Plan the nozzle pattern on the tables to be converted to air tables.
 Make certain that there are no obstructions on the underside of the table such as ribs, wiring, junction boxes, legs, etc. in the area where the nozzles are to be inserted.
 Mount adequate nozzles under the moving load to provide a cushion of air upon which the load will float based on size and weight of load. Nozzles are typically placed on 6" centers.
 Nozzles should be located to provide full coverage of the moving load while allowing for adequate edge clearance.
 Since plant air represents an expense it is desirable to minimize any air loses in your air handiling system. To significantly improve the load bearing characteristics of a system and reduce air consumption at the same time, put a spotface approximately 2" to 4" diameter by 1/64" (0.020"); deep around each nozzle and mount the nozzle slightly below flush with the base of this spotface.
The net effect is that nozzle now supplies a lift pad of air 2" to 4"in diameter as compared to the lift pad of 1" diameter around the head of the nozzle itself. Since area varies as the square of the diameter, this lift will be 4 times (2" diameter spotface) to 16 (4" diameter spotface) as great as without it, and the system air pressure may now be reduced accordingly. This will significantly reduced the air consumption of the system.
Maximum of 25 nozzles per regulator. For larger tables use multiple regulators (multiple zones).
 Frequently Asked Design Questions
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Q. How many nozzles are needed to move a 30" x 30" sheet of steel weighing 300 pounds?
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A. The basic fundamental of buoyancy support by utilizing pressurized air is that the lift is a function of PRESSURE x AREA. Therefore a 300 lb. load is buoyant providing that the air pressure multiplied by the area exceeds the static load (300 lbs.).
The full area (30" X 30"=900 Square Inches) is not operational at startup when the load is setting on the table. At startup, the only lift area is the combined area over the nozzles ( 0.78" sq./ nozzle). Assuming that nozzles are on 6" centers, there would be 16 nozzles under this load of 30" X 30". Therefore each of the 16 actuated nozzles has to lift 24 lbs.
With this info as background, it is suggested that a shallow spotface 2" in diameter by 1/64" (0.020") deep be formed into the table surface where each nozzle will be located, with each nozzle mounted slightly below flush with the base of this spotface. With the nozzle in place in the spotface, an air lift pad of 3.14 square inches is created. If, for example, an air pressure of 8 PSI were applied to the nozzles, each nozzle would now provide a lift of over 25 lbs. (3.14 x 8 = 25.1 lbs.). The total lift of the 16 actuated nozzles would be 400 lbs. (16 nozzles X 25 lbs./nozzle=400 lbs.) with plenty of leeway to increase the regulator setting in case the load was increased.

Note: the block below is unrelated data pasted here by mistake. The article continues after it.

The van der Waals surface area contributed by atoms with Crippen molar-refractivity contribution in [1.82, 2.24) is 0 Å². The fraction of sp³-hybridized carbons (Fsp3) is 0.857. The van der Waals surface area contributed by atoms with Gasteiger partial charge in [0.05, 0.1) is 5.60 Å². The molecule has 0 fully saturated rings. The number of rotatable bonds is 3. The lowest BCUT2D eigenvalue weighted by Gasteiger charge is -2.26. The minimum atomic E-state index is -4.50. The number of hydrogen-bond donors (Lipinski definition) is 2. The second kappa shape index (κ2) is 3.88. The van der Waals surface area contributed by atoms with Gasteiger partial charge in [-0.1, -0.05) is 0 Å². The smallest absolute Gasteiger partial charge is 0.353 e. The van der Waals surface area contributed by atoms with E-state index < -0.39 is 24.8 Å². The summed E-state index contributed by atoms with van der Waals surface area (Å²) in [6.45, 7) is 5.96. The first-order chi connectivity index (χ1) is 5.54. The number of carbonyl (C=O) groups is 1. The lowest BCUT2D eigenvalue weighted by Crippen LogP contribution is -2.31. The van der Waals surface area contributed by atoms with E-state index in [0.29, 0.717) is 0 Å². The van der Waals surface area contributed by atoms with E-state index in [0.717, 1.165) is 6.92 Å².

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Q. How many nozzles are needed to move a 20" x 25" sheet of plastic weighing 7 pounds?
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A. The basic fundamental of buoyancy support by utilizing pressurized air is that the lift is a function of PRESSURE x AREA. Therefore a 7 lb. load is buoyant providing that the air pressure multiplied by the area exceeds the static load (7 lbs.).
The full area (20" X 25"=500 Square Inches) is not operational at startup when the load is setting on the table. At startup, the only lift area is the combined area over the nozzles ( 0.78" sq./ nozzle). Assuming that nozzles are on 6" centers, there would be 20 nozzles under this load of 20" X 25". Therefore each of the 20 actuated nozzles has to lift 0.35 lbs.
With this information as background, it is suggested that the 20 nozzles are set up in a rectangle shape at 6 inch centers. With the nozzles in place, an air lift pad of 0.78 square inches is created. If, for example, an air pressure of 1 PSI were applied to the nozzles, each nozzle would now provide a lift of 0.78 lbs. (0.78 x 1 = 0.78 lbs.). The total lift of the 20 actuated nozzles would be 15 lbs. (15 nozzles X 0.78 lbs./nozzle=15.6 lbs.).
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Q. How many nozzles are needed to move a 25" x 25" tray carrying parts that in total (including the weight of the tray), weighs 75 pounds?
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A. The basic fundamental of buoyancy support by utilizing pressurized air is that the lift is a function of PRESSURE x AREA. Therefore a 75 lb. load is buoyant providing that the air pressure multiplied by the area exceeds the static load (75 lbs.).
The full area (25" X 25"=625 Square Inches) is not operational at startup when the load is setting on the table. At startup, the only lift area is the combined area over the nozzles ( 0.78" sq./ nozzle). Assuming that nozzles are on 6" centers, there would be 25 nozzles under this load of 25" X 25". Therefore each of the 25 actuated nozzles has to lift 3 lbs.
With this info as background, it is suggested that the 25 nozzles are set up in a square pattern at 6 inch centers. With the nozzles in place, an air lift pad of 0.78 square inches is created. If, for example, an air pressure of 4 PSI were applied to the nozzles, each nozzle would now provide a lift of 3lbs. (0.78 x 4 = 3.12 lbs.). The total lift of the 25 actuated nozzles would be 78 lbs. (25 nozzles X 3.14 lbs./nozzle=78 lbs.). For additional lift, increasing the regulator setting by 1 PSI adds 25 lbs. in load carrying capacity of the nozzle table.